It has been a year since the murder of the Saudi journalist Jamal Khashoggi in Istanbul. Mr. Khashoggi wore many professional hats throughout his career, one of which was as a freelance online blogger for Washington’s other newspaper — I believe it’s called the “Post?”
In the time since Mr. Khashoggi’s unjustifiable and heinous murder in the Saudi consulate, the Post has taken up the cause of memorializing him. And the paper this week has devoted an entire section to the slain journalist’s memory, featuring pieces from, among others, his editor at the Post, Karen Attiah, and the columnist David Ignatius.
One byline sticks out among those memorializing Jamal Khashoggi in the pages of the Post, however. That is Recep Tayyip Erdogan. Mr. Erdogan, of course, is the president of Turkey, where the brutal murder occurred.
Turkey is a beautiful and complex country, and Istanbul is a terrific city in which to be a tourist, an art-lover, and most of all, a cat. (See here https://en.wikipedia.org/wiki/Kedi_(2016_film) But Turkey is a terrible place to be a journalist.
According to the Committee to Protect Journalists, Turkey has for three years running imprisoned more journalists than any other country — nearly three times as many have been thrown behind bars in China. Just last month, Turkey began court proceedings against journalists from Bloomberg News and other outlets who dared to report on a 2018 currency shock in the country. They have been accused of trying to undermine Turkey’s “economic stability,” simply by reporting facts. The Turkish government often uses the weight of the legal system to silence reporters it deems unhelpful.
Yet in the pages of today’s Post, President Erdogan is allowed to style himself a champion of freedom and what he calls the “rules-based international system.”
“In the wake of Khashoggi’s demise, my administration adopted a policy of transparency,” Mr. Erdogan writes. “It is in our best interest, and in the best interest of humanity, to ensure that such a crime is not committed anywhere again. Combating impunity is the easiest way to accomplish that goal. We owe it to Jamal’s family.” Nowhere in the piece or the pages surrounding it is made a mention of Mr. Erodgan’s record of suppressing speech with, yes, impunity.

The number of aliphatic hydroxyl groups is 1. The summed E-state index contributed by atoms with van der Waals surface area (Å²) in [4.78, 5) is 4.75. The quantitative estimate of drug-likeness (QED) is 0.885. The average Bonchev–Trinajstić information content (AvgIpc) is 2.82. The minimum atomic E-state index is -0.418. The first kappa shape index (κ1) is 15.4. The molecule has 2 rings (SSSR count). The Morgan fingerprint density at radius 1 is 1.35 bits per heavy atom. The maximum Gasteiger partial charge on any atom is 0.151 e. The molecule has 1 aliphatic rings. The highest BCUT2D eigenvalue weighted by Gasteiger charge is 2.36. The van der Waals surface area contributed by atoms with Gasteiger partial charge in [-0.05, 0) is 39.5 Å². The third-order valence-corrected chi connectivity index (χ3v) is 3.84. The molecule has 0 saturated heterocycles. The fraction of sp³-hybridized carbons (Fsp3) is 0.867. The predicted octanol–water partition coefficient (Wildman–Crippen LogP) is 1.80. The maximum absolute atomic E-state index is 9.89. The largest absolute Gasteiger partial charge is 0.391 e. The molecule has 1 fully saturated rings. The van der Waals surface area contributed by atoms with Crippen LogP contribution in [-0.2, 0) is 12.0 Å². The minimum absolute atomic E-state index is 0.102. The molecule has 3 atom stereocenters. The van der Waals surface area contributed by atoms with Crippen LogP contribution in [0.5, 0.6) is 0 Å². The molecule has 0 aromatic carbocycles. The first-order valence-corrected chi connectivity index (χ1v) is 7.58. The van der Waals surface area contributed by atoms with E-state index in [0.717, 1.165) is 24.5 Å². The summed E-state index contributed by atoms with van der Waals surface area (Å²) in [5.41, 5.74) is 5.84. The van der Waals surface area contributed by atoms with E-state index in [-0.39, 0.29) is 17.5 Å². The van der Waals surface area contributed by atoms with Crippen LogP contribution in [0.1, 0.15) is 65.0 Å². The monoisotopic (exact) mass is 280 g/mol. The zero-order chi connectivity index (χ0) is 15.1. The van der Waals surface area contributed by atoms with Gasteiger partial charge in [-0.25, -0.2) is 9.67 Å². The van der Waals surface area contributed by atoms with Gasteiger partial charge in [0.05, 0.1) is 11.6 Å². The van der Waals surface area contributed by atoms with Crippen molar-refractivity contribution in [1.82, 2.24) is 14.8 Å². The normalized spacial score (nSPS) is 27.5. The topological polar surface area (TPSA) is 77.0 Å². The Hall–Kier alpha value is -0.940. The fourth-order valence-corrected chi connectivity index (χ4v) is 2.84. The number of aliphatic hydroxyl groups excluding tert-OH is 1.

Jackson Diehl, the Post’s deputy editorial page editor, explained the decision to grant Mr. Erodgan the freedom to write such a ridiculous piece.
“In an effort to provide our readers with the full debate on the issues, Washington Post Opinions aims to publish op-eds that are newsworthy and informative, even if we do not agree with the perspective. We found Erdogan’s views relevant given that he is the president of the country in which Jamal Khashoggi was murdered, has overseen the investigation of the case, and has made the assassination a major issue in Turkey’s diplomatic relations with Saudi Arabia,” he said in a statement to The Washington Times.
The Post has for the past several year made a big show of standing up for the free press against the supposed assaults of Donald Trump, going so far as to plaster the slogan “Democracy Dies in Darkness” across its web page and print edition. But where democracy dies, irony lives.